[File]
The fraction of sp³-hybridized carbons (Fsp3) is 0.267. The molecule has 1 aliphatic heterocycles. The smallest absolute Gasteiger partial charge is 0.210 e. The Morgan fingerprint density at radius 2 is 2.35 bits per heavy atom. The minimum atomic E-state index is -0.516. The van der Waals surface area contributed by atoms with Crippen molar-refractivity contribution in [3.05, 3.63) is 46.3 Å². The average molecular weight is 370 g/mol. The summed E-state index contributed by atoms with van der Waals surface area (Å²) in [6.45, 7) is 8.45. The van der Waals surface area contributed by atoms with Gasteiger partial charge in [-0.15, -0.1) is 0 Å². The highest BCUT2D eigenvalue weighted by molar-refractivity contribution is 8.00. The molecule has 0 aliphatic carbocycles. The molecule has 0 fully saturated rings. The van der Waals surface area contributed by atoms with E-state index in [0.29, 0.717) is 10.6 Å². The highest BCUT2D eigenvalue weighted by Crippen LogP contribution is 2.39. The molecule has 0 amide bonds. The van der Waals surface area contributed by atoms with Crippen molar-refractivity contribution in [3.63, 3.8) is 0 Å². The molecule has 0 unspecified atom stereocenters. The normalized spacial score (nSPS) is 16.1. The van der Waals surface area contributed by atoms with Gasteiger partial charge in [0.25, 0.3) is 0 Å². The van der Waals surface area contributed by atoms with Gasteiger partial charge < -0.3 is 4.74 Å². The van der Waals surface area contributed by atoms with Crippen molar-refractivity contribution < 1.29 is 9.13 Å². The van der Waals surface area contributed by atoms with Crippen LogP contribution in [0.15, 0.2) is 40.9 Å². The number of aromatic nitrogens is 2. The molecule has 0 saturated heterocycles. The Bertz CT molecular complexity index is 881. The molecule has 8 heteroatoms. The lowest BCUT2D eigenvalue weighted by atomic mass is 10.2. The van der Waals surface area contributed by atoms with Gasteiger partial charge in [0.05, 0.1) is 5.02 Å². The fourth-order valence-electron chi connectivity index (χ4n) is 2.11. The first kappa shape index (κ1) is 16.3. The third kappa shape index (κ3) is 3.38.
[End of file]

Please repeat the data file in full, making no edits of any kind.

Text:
The fraction of sp³-hybridized carbons (Fsp3) is 0.267. The molecule has 1 aliphatic heterocycles. The smallest absolute Gasteiger partial charge is 0.210 e. The Morgan fingerprint density at radius 2 is 2.35 bits per heavy atom. The minimum atomic E-state index is -0.516. The van der Waals surface area contributed by atoms with Crippen molar-refractivity contribution in [3.05, 3.63) is 46.3 Å². The average molecular weight is 370 g/mol. The summed E-state index contributed by atoms with van der Waals surface area (Å²) in [6.45, 7) is 8.45. The van der Waals surface area contributed by atoms with Gasteiger partial charge in [-0.15, -0.1) is 0 Å². The highest BCUT2D eigenvalue weighted by molar-refractivity contribution is 8.00. The molecule has 0 aliphatic carbocycles. The molecule has 0 fully saturated rings. The van der Waals surface area contributed by atoms with E-state index in [0.29, 0.717) is 10.6 Å². The highest BCUT2D eigenvalue weighted by Crippen LogP contribution is 2.39. The molecule has 0 amide bonds. The van der Waals surface area contributed by atoms with Crippen molar-refractivity contribution in [3.63, 3.8) is 0 Å². The molecule has 0 unspecified atom stereocenters. The normalized spacial score (nSPS) is 16.1. The van der Waals surface area contributed by atoms with Gasteiger partial charge in [0.25, 0.3) is 0 Å². The van der Waals surface area contributed by atoms with Gasteiger partial charge < -0.3 is 4.74 Å². The van der Waals surface area contributed by atoms with Crippen molar-refractivity contribution < 1.29 is 9.13 Å². The van der Waals surface area contributed by atoms with Crippen LogP contribution in [0.15, 0.2) is 40.9 Å². The number of aromatic nitrogens is 2. The molecule has 0 saturated heterocycles. The Bertz CT molecular complexity index is 881. The molecule has 8 heteroatoms. The lowest BCUT2D eigenvalue weighted by atomic mass is 10.2. The van der Waals surface area contributed by atoms with Gasteiger partial charge in [0.05, 0.1) is 5.02 Å². The fourth-order valence-electron chi connectivity index (χ4n) is 2.11. The first kappa shape index (κ1) is 16.3. The third kappa shape index (κ3) is 3.38.